May 6th, 2013 / 4:05 p.m.
Naomi Krueger Manager, Deborah's Gate, Salvation Army
I would just say, on behalf of the victims whom we serve on a day-to-day basis at Deborah's Gate, that certainly the efforts of Mrs. Smith and Bills C-268 and C-310 have created opportunities to better support these victims. Our message here today is that we want to continue to see these types of provisions created for law enforcement officers that reinforce the work we do on the front line. In the past year, we've been in court with two separate witnesses who have testified and been disheartened by the response at the justice level, because of a lack of understanding and a lack of ability on the part of the courts to respond from a criminal justice perspective.
Certainly, we would support any efforts to create opportunities for our residents to accomplish the goals and dreams they have for themselves, for them to be able to be empowered and be restored, and for them to be able to complete high school and to be able do all of the things they want for themselves now that they've been able to be free and to experience what life looks like without exploitation.
May 6th, 2013 / 3:40 p.m.
Michael Maidment Area Director, Public Relations and Development, Federal Government Liaison Officer, Salvation Army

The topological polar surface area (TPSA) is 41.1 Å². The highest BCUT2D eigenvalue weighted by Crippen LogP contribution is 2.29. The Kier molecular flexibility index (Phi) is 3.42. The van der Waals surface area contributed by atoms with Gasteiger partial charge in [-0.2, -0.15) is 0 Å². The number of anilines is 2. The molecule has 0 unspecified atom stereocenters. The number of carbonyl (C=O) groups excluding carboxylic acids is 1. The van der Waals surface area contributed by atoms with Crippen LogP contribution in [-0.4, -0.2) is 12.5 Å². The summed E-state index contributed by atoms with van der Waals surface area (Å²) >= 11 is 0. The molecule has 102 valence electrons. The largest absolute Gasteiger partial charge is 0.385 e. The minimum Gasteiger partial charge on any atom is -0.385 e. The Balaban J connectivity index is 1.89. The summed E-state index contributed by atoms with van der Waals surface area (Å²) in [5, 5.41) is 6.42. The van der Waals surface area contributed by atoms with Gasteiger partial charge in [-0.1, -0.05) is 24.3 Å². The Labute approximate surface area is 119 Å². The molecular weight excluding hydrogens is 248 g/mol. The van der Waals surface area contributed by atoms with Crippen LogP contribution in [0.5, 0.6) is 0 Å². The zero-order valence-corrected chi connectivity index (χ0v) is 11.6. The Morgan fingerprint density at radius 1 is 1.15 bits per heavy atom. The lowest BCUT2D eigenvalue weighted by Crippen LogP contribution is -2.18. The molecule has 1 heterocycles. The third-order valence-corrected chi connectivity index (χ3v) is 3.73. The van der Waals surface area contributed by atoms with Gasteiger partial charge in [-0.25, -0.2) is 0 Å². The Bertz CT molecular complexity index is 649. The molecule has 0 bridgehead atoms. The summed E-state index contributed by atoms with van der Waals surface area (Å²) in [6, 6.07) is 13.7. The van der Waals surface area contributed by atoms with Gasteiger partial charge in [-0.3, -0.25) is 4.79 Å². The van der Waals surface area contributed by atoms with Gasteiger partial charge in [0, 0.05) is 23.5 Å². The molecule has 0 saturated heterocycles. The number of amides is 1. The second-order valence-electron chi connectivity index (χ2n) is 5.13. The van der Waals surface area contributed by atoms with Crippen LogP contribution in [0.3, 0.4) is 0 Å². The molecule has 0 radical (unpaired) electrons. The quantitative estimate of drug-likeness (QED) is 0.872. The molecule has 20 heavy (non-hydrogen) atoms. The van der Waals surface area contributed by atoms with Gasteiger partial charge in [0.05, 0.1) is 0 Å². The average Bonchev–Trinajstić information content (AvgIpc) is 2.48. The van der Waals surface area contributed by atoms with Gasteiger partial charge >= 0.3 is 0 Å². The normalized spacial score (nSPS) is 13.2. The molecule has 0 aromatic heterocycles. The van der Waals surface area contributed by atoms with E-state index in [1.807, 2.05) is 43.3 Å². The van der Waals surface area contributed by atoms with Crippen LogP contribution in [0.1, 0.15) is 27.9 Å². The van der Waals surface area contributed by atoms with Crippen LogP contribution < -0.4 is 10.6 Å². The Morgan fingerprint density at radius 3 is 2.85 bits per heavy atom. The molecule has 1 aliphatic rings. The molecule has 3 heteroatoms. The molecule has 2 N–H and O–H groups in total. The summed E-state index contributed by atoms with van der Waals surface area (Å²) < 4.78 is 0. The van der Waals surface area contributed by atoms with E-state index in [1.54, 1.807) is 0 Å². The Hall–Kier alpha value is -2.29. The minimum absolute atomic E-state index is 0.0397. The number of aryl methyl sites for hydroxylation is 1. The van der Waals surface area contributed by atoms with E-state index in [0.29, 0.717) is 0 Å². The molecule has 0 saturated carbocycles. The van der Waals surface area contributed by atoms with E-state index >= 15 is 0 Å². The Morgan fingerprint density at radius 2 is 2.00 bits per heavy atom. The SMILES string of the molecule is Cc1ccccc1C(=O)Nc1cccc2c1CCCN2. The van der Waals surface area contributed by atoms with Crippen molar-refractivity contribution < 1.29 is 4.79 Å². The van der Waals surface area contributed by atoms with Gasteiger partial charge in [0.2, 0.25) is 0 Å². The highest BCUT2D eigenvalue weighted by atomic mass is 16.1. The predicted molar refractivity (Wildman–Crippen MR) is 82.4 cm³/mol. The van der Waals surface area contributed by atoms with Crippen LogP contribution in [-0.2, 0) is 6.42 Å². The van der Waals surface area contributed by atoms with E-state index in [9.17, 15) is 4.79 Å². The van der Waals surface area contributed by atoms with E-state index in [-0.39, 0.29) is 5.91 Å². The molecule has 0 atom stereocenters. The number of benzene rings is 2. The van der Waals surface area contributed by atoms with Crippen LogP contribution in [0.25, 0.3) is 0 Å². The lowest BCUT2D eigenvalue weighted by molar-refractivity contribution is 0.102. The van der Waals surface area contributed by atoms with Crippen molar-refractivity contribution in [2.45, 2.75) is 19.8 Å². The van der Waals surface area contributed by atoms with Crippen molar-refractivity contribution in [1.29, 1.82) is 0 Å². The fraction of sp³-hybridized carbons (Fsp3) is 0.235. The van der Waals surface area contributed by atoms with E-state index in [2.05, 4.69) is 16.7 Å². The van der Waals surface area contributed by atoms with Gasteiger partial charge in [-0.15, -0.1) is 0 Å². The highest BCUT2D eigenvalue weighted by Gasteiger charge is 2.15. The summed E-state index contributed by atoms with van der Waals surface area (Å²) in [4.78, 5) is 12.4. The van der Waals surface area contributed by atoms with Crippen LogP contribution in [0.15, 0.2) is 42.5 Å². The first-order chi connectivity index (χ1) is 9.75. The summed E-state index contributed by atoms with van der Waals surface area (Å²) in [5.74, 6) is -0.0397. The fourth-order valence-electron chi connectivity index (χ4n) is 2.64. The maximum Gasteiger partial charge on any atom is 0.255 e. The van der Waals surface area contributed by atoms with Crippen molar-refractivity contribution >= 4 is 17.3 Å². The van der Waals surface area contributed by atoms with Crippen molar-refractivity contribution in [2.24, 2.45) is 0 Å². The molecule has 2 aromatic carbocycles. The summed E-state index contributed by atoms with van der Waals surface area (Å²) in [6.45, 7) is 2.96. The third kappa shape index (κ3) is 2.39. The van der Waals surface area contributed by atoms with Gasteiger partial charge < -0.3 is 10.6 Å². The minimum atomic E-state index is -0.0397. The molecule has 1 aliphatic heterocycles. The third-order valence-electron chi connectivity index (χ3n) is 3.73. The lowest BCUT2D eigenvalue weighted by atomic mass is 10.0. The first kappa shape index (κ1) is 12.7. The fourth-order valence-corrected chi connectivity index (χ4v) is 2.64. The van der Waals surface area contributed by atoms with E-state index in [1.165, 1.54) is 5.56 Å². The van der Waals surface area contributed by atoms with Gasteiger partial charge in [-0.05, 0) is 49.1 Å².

Thank you, Mr. Chair and committee members. My name is Michael Maidment. I'm the federal government liaison officer for the Salvation Army in Canada.
I'd first like to thank you for the opportunity to present to you this afternoon on the issue of human trafficking and, more specifically, on Bill C-452.
I'd like to begin by commending Madame Mourani for her work in this important legislation and for her commitment in presenting complex solutions to the issue of human trafficking in this country. I am delighted today to be joined by Naomi Krueger. Naomi is the manager of one of Canada's first shelters dedicated exclusively to caring for the victims of human trafficking. Deborah's Gate, which opened in 2009, aims to provide confidential, professional, and culturally sensitive community-support networks for survivors of this terrible crime.
The case management team at Deborah's Gate coordinates appointments with law-enforcement officials, immigration officials, legal counsel, trauma counsellors, and other service providers. Additional programs provide residents of the shelter with access to income assistance and/or sustainable income, addiction-treatment programs, health and dental care, and community-integration programs.
I want to frame my comments this afternoon by saying that the Salvation Army appears before you today in our capacity as Canada's largest social-service provider and with our 130 years of service-delivery experience, which includes, of course, programs such as Deborah's Gate. I hope to convey the perspective of our organization, as the leading social-service provider, on this legislation.